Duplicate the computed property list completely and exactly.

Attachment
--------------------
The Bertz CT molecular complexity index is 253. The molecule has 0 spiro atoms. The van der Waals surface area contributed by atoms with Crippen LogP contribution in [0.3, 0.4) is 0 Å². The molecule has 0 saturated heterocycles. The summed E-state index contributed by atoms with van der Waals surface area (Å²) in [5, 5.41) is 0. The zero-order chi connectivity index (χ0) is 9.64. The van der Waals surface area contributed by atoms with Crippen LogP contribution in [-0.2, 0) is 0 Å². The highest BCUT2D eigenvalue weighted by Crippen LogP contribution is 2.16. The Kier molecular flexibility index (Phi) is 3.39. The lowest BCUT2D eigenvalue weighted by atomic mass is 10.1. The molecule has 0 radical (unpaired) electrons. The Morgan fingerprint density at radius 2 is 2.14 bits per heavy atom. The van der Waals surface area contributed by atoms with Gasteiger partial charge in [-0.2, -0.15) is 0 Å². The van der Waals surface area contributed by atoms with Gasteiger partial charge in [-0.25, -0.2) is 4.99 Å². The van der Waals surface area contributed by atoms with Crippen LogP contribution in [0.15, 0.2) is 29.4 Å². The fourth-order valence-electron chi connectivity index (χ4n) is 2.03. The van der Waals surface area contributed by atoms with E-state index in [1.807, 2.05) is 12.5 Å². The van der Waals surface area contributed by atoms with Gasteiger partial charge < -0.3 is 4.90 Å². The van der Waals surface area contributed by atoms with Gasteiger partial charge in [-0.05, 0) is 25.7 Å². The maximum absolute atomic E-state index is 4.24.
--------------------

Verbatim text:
The Bertz CT molecular complexity index is 253. The molecule has 0 spiro atoms. The van der Waals surface area contributed by atoms with Crippen LogP contribution in [0.3, 0.4) is 0 Å². The molecule has 0 saturated heterocycles. The summed E-state index contributed by atoms with van der Waals surface area (Å²) in [5, 5.41) is 0. The zero-order chi connectivity index (χ0) is 9.64. The van der Waals surface area contributed by atoms with Crippen LogP contribution in [-0.2, 0) is 0 Å². The highest BCUT2D eigenvalue weighted by Crippen LogP contribution is 2.16. The Kier molecular flexibility index (Phi) is 3.39. The lowest BCUT2D eigenvalue weighted by atomic mass is 10.1. The molecule has 0 radical (unpaired) electrons. The Morgan fingerprint density at radius 2 is 2.14 bits per heavy atom. The van der Waals surface area contributed by atoms with Gasteiger partial charge in [-0.2, -0.15) is 0 Å². The van der Waals surface area contributed by atoms with Gasteiger partial charge in [-0.25, -0.2) is 4.99 Å². The van der Waals surface area contributed by atoms with Crippen LogP contribution in [0.15, 0.2) is 29.4 Å². The fourth-order valence-electron chi connectivity index (χ4n) is 2.03. The van der Waals surface area contributed by atoms with E-state index in [1.807, 2.05) is 12.5 Å². The van der Waals surface area contributed by atoms with Gasteiger partial charge < -0.3 is 4.90 Å². The van der Waals surface area contributed by atoms with Gasteiger partial charge in [-0.05, 0) is 25.7 Å². The maximum absolute atomic E-state index is 4.24.